Sunday, 16 March 2014

Gerhaher/Huber - Schumann, 15 March 2014


Wigmore Hall

Myrten, op.25: ‘Freisinn’, ‘Talismane’, ‘Aus den hebräischen Gesängen’, ‘Venetianisches Lieder’ I and II, ‘Aus den “Östlicken Rosen”’, ‘Zum Schluß’
Liederkreis, op.39
Die Löwenbraut, op.31 no.1
Kerner-Lieder, op.35

Christian Gerhaher (baritone)
Gerold Huber (piano)
 

No surprises here in one sense: an excellent recital from start to finish. And yet, such excellence cannot but surprise at a deeper level. Christian Gerhaher has a well-nigh perfect combination of vocal beauty and verbal intelligence. His longstanding partnership with Gerold Huber is clearly a meeting of minds and sensibilities; indeed, there were times when I felt I was almost hearing a single musical voice as opposed to two partners.

 
Gerhaher and Huber opened their recital with seven songs from Myrten. The free-spiritedness of the opening ‘Freisinn’ was communicated from the very opening, rhythms finely sprung, the second stanza properly going deeper, but not too much so. Subtlety of shifting moods was characteristic of the set as a whole, indeed the recital as a whole, another case in point being the understated sadness in the third stanza of ‘Talismane’: ‘Mich verwittren will das Irren; doch du weißt mich zu entwirren.’ ‘Aus den hebräischen Gesängen’ was more intense, yet remained variegated, aching for consolation its overwhelming characteristic. Huber’s handling of the crucial balance, or perhaps better dialectic, between harmony and counterpoint put me in mind of Schumann’s Arabeske, op.18. The two Thomas Moore songs (translated by Freiligrath) benefited from telling rubato, in perfect tandem with verbal stresses. Both musicians, not just Huber, created that unmistakeably German evocation of Venice in the rocking rhythm of the first – and the colours, the colours at Gerhaher’s command…! Much the same could be said of the final two songs, both by Rückert. ‘Rapt’ is doubtless an overused word, but it might have been coined to describe the performance of ‘Zum Schluß’ – and, of course, the song itself.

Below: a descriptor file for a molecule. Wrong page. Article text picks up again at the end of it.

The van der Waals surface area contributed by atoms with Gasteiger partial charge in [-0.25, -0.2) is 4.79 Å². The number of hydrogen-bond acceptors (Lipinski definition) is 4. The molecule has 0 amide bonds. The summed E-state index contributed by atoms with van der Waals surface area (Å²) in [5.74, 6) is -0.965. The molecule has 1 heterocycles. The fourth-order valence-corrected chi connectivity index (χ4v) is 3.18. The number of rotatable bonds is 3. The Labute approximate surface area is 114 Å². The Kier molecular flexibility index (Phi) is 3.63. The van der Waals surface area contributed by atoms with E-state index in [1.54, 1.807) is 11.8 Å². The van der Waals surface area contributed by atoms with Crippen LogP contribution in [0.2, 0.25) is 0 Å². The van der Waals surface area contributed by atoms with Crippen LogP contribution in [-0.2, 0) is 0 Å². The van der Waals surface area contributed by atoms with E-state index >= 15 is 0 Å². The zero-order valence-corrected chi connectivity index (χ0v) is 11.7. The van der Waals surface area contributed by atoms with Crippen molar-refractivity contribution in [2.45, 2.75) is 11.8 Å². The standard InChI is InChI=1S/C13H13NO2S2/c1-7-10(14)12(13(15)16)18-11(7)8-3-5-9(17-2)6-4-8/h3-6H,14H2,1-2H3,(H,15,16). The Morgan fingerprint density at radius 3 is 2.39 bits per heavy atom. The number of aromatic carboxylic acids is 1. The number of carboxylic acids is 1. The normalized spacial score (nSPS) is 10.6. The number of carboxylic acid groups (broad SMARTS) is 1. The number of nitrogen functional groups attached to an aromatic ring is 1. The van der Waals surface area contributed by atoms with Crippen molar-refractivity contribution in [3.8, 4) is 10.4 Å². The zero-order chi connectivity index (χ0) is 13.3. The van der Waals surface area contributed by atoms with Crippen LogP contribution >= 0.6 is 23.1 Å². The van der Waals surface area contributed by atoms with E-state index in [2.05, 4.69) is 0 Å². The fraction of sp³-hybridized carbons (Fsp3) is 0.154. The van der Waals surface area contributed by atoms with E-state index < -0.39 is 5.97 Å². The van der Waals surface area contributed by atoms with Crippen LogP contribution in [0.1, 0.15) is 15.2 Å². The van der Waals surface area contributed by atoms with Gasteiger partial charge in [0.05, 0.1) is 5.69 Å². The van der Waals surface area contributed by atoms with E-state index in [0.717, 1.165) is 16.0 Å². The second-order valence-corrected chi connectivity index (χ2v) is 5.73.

The op.39 Liederkreis followed, ‘In der Fremde’ offering plangent, late Schubertian tones: here we seemed to hear a response to Winterreise. How the dissonances told, again quite without exaggeration, the overriding impression of painful beauty. Likewise in the ensuing ‘Intermezzo’, bringing quite a lump to the throat, the syncopated defiance of its second stanza judged to perfection. ‘Waldgespräch’ peered forward towards Mahler, albeit with a different, Romantic form of alienation. This was the ebullience of an intellectual who wanted the forest, but would never quite be at home there. Huber’s piano part was every bit as sharply etched in ‘Die Stille’ as Gerhaher’s vocal line; as ever, they seemed to be of one mind and voice. ‘Mondnacht’ evinced a kinship with the night of Schoenberg’s Verklärte Nacht: one truly felt its agonising beaurt. Eichendorff’s ‘sternklar’ really was the word for it. A sense of discovery, including that of things yet to come, characterised ‘Schöne Fremde’, followed by the intimate sadness of age(s) in ‘Auf einer Burg’. An intense yet fleet ‘In der Fremde’ was followed by ‘Wehmut’, the voice-leading in the piano epilogue painfully exquisite. However, all was not beauty, or not straightforwardly so: Gerhaher’s withdrawal of colour for the final line of ‘Zwielicht’ duly chilled. The hesitations of ‘Im Walde’ finally led once again to the pain of expectancy – and the expectancy of pain – in ‘Frühlingsnacht’.

 

Schumann makes a valiant effort with Die Löwenbraut, but I cannot account it one of his great songs. Nevertheless, the suavely prowling lion in the left-hand and the lingering coldness of the ‘letzten Kuß’ made their mark. The rest of the second half was devoted to the twelve Kerner songs of op.35. Especially notable earlier on were the Nazarene beauty of ‘Stirb, Lieb’ und Freud’!’ and the shining moon of the piano treble in ‘Auf das Trinkglas eines verstorbenen Freundes’, tinged with melancholy. Rock-solid rhythm ensured the resounding success of ‘Wanderung’, the piano part almost seeming generative of the poem itself, rather than vice versa. The ardent quality to the final stanza proved heart-stopping. ‘Stille Liebe’ was simply lieblich, and ‘Frage’, yes, questioned as it should. Gerhaher’s shaping of the vocal line in ‘Stille Tränen’ would have impressed deeply in a purely instrumental sense; married to his verbal acuity, it proved unforgettable. The closing ‘Alte Laute’ showed again the necessity of pain, every bar imbued with the sense of life slowly passing. ‘Und aus dem Traum, dem bangen. Weckt mich ein Engel nur.’ ‘Requiem’, op.90 no.7 offered an apt, duly moving encore.   

 

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